Regarding the deeply resented and unfair household charge, I would firstly like to acknowledge and thank you for a balanced and fair editorial in the Tipperary Star of Thursday, 5th April. It stood out from virtually all of the other newspapers, national or local in the lead up to the March 31st deadline and in the days since then.
Almost without exception, those papers concentrated almost exclusively on how the government could have handled the collection process but had little or no reference to the deep anger and resentment felt by huge numbers of modest or low income people finding themselves once more the easy target of being asked to, dare I say almost frightened into bailing out rogue bankers and bondholders and quite a number of corrupt politicians who largely created this financial meltdown.
During the campaign and since its deadline date, all government members and some opposition T.D.’s have been trotting out the mantra about this household levy being used to fund vital local services. Most people, myself included, do not believe this as it seems quite obvious that this is part of our re-payment to the Troika, one branch of which said recently that there would be a “Financial Earthquake in Dublin” if the bondholders did not get their money.
The other part of the well trotted government line is the plethora of statements beginning with the words, “we are the only country in Europe that does not have” - this or that charge. However, what they conveniently fail to mention is that in Ireland, cars new and used, are hugely expensive to buy; we have the highest fuel costs and ever increasing ones to drive the vehicles; a massive V.R.T. charge on cars bought outside Ireland and even in the E.U. Also car taxation and insurance costs are exorbitant and rising. Remember too that we are the only country in the E.U. that imposes stamp duty on house buyers.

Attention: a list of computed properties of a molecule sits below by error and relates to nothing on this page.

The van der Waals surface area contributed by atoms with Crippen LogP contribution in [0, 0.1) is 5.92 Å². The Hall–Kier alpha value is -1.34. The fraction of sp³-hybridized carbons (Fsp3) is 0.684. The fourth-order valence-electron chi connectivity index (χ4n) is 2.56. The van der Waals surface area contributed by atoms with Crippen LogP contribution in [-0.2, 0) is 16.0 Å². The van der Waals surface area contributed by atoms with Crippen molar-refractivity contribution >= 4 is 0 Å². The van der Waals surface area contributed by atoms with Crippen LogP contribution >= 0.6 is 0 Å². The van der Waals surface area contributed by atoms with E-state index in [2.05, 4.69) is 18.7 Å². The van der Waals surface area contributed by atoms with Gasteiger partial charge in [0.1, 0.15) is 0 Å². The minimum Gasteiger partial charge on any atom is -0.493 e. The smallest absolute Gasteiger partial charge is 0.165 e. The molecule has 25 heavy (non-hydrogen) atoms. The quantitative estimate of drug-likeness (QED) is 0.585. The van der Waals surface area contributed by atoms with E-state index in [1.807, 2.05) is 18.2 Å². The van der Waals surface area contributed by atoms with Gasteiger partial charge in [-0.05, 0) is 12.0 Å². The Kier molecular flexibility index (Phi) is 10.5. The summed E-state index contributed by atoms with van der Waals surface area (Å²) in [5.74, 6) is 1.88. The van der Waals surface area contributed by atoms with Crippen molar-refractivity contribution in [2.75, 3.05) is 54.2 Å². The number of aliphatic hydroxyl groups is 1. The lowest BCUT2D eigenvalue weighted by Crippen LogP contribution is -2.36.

The deep resentment and anger felt by so many ordinary people is quite understandable in the light of the above mentioned financial demands, not to mention a whole array of ever increasing costs of items essential for life. The reality is that it is those who are working hard to earn a living for their families on modest incomes and have already had a number of salary reductions and pension levies, as public sector workers, together with those who have lost a lot of income as self employed people, not to mention those who have recently lost their jobs and those who cannot find work, are the ones being asked again and again to meet these unpayable debts.
Finally, it is clear to me why this household levy has caused such a strong reaction in people; it is the first opportunity that we, as a nation, have had to give a message to our leaders that we regard the imposition of these heavily burdensome levies to solve a problem not of making, as deeply unjust and immoral.